Exploring the Stars, Plenty of Fish, April 25th, 2013

Clear skies with some clouds greeted 16 visitors from the group Plenty of Fish for Exploring the Stars at the Cronyn Observatory, Thursday, April 25th, 2013, 7:00 p.m. Graduate student Emily McCullough made her digital slide presentation, “Neat Stuff Nearby in the Universe” before 15 people, soon joined by one more for a total of 16 visitors. After the slide presentation Emily used the space simulation program, “Celestia,” to demonstrate planetary orbits in the solar system, including Pluto and the other dwarf planets, comets and the Oort cloud.

Emily then distributed 16 “Star Finder” planispheres to the group and showed them how to use them. Later, upstairs in the dome, Emily gave one visitor 4 more to take home to family members, bringing the total number to 20 “Star Finder” planispheres distributed. Emily also gave out 2 “Moon Gazers’ Guide” cards and 2“Secrets of the Night Sky” (Canadian Space Agency) sky charts.

Everett Clark, Rob McNeil and Bob Duff represented the RASC London Centre. Everett used the sky charting software “Starry Night PRO” to obtain the celestial coordinates for Jupiter. Outside on the roof patio Rob and Bob searched for Jupiter with the 10 X 50mm binoculars in the bright sky before sunset. Everett and Rob directed the big 25.4cm refractor in the dome towards Jupiter using the setting circles. Eventually Jupiter was found using the binoculars in the dome and standing right behind the 25.4cm refractor. Bob soon found Jupiter in the big 25.4cm refractor around 8:16 p.m. and the visitors had good views of the planet through the 32mm Erfle (137X) and, later, 18mm Tele Vue Radian (244X).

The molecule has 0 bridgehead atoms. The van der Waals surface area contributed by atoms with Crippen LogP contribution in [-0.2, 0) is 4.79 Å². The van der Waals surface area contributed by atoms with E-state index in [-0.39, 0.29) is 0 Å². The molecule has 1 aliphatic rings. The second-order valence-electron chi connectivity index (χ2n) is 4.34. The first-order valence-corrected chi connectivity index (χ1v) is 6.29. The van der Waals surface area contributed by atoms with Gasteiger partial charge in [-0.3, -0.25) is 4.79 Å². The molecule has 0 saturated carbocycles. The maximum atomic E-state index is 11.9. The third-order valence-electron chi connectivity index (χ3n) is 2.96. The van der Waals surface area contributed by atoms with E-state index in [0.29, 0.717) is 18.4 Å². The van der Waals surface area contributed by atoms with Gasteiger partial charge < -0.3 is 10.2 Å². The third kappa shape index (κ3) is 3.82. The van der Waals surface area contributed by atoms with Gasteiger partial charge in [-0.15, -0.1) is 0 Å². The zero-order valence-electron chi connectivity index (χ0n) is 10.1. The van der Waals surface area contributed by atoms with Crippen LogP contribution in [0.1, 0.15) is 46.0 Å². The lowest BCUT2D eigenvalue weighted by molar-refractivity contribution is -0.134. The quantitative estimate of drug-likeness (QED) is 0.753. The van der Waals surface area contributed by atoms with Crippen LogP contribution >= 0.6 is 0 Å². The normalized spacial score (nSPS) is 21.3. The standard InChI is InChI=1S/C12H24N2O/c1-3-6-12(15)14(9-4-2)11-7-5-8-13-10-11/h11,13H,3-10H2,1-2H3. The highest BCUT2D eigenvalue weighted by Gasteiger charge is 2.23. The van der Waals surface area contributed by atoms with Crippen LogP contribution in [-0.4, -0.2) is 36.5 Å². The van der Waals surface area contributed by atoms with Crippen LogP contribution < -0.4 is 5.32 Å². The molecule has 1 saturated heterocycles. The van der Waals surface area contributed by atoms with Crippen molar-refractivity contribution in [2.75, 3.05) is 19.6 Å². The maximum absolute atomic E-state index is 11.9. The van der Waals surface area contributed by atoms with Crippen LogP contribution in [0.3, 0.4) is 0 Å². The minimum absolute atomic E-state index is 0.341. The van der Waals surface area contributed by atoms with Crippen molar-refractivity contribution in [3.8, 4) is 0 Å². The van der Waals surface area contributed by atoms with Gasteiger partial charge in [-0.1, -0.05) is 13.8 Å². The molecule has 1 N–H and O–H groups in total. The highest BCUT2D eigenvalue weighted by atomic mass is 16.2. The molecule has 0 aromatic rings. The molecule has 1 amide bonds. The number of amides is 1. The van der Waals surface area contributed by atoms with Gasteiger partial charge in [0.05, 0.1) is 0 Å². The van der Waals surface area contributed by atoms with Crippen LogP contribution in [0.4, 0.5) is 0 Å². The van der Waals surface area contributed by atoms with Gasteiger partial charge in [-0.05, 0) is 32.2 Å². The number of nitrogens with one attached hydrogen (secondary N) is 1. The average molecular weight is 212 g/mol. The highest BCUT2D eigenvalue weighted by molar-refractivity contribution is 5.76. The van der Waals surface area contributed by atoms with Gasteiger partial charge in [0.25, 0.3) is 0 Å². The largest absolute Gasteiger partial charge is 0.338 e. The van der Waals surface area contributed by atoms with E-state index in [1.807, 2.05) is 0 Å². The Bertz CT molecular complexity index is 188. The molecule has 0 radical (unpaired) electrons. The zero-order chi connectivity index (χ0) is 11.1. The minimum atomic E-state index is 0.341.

Rob and Bob also found Jupiter with the binoculars on the roof patio and Bob located it with the London Centre’s 25.4cm Dobsonian. Jupiter with its 4 Galilean moons made a fine site in the Dobsonian with the 17mm Nagler eyepiece (66X).

The visitors were gone by around 9:00 p.m. after a very enjoyable and informative evening of astronomy. The rising full Moon was observed in both the Dobsonian (17mm Nagler eyepiece, 66X) and the big 25.4cm refractor (18mm Tele Vue Radian eyepiece, 244X) in the dome later in the evening, after the visitors had left.

Bob Duff
Higher Education Liaison
RASC London Centre